The 160 meter band, often affectionately called Topband by enthusiasts, is unique among all the amateur band allocations. It is the lowest frequency range we can transmit on, and it presents technical challenges similar to the 80m band but in greater degree. It is also called “the gentleman’s band”, because almost all the operators you’ll find there are good ones. Technically, I believe that Topband is actually a MF (medium frequency) band, not HF, but those are artificial distinctions.
Topband covers 1800-2000 kHz, but most of it goes unused. As you can tell, this is right above the AM broadcast band. Different countries may have somewhat different allocations for this band, so if you’re hunting DX, you’ll need to be aware of which countries can operate where. (Contesting.com has a good 160m frequency allocation chart.) Practically speaking, though, there are a few rules to live by. First, the bottom part of the band is almost always CW. In fact, it is rare to hear LSB below 1850 kHz, even though it is allowed. LSB rag-chewing is done way up at the top part of the band.
More specifically, CW generally ranges from 1800 or 1810 up through 1840 or 1850. Note that the “DX window” is 1830-1835, and you would be wise to try to make only DX contacts (on CW!) in that 5 kHz segment. PSK31 is fairly rare on 160m, but when there, 1807.5 is probably where you’ll find it.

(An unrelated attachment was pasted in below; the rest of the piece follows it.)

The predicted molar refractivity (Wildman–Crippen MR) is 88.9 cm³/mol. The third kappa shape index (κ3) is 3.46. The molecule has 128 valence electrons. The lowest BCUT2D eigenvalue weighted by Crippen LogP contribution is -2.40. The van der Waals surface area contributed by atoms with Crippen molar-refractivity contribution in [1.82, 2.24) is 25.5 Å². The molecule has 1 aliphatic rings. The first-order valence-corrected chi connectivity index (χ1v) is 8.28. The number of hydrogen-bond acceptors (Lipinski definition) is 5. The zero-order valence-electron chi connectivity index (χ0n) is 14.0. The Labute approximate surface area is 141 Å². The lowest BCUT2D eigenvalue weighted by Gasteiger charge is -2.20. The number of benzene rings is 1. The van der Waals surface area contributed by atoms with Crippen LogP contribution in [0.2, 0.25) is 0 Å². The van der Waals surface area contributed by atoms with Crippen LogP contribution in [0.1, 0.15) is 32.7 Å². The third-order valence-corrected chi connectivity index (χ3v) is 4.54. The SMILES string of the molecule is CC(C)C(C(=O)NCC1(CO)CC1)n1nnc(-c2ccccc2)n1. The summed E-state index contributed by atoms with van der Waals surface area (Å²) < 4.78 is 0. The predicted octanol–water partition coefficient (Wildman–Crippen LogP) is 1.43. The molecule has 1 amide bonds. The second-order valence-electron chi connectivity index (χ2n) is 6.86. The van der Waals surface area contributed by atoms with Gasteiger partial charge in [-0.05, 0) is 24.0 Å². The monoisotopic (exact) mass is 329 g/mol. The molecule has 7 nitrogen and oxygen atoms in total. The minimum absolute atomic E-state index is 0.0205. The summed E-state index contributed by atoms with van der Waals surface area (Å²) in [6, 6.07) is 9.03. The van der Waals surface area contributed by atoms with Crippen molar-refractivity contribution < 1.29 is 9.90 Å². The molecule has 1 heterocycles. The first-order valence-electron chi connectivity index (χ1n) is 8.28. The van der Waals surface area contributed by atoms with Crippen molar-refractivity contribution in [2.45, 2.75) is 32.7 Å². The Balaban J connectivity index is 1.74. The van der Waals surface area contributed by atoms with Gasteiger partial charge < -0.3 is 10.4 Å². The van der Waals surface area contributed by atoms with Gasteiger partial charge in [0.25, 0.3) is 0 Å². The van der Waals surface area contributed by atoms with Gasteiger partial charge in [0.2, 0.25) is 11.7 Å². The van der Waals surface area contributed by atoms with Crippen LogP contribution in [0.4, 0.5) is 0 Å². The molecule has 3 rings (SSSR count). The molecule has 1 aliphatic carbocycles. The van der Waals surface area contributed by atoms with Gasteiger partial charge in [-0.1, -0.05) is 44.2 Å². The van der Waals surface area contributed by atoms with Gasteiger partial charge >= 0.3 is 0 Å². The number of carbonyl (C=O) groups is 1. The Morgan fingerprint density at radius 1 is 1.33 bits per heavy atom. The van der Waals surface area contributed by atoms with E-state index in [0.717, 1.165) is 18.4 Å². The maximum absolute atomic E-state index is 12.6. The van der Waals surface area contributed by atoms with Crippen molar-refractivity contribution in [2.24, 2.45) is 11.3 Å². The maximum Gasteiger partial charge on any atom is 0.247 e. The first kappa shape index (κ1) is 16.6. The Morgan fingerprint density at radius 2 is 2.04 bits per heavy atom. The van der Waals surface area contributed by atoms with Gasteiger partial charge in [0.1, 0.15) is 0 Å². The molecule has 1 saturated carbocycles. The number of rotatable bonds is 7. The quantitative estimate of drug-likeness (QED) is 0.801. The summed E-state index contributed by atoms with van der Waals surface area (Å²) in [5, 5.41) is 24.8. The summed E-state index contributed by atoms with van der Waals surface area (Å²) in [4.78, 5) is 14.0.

As you can guess, 160m is a noisy band. I don’t know about the LSB ragchewers, but the CW guys at the bottom of the band who are looking for long-distances QSOs basically don’t even try in the summer. This is a winter band. And of course it is a nighttime band as well. You can start in the evening just before the sun goes down, and continue until just after sunrise. Chasing “greyline” is one method of catching DX. Like other bands, even during the “right” time of year and day, the band may be cooperative or not. There are “openings” on occasion that really make the band hop, even allowing opportunities for guys with modest stations in Texas to make contacts into Europe. The east coast guys do that all the time, but it is much harder here.
Topband is one place where having >100 watts really helps. You don’t really need an amplifier to work 6m, 10m, 15m, but way down on 160m it makes a big difference. But of course it won’t matter if your antenna is poor, and 160m antennas can be a real challenge. They are, simply put, BIG. A full-length dipole is ~255 feet. And though they work, a dipole on Topband is a low dipole and will have a high angle of radiation. Some guys use loops, or a sloper off a tower. You can try to build a vertical, but a shortened vertical has it own challenges. Some guys will load up a tower as the antenna. The details of all those are outside the scope of this little article, but personally I use both a full-length dipole and a sloper. The sloper is what is used for chasing DX. You may also choose to have a receive-only antenna, such as a Beverage, which is directional and reduces noise significantly.
Almost all 160m contests are CW-only. However, there is one each year for SSB, and you’ll hear all the CW guys in the lower part of the band using LSB on that one day. It is a fun way to get on the band if you don’t do CW. See CQ160.com for details.
Well, enough of Topband. If your rig has the band, and if you can somehow get an antenna up, it is a challenging but fun way to try something new. The magic of radio is very much alive on 160m!
73 for now, Dave N0RQ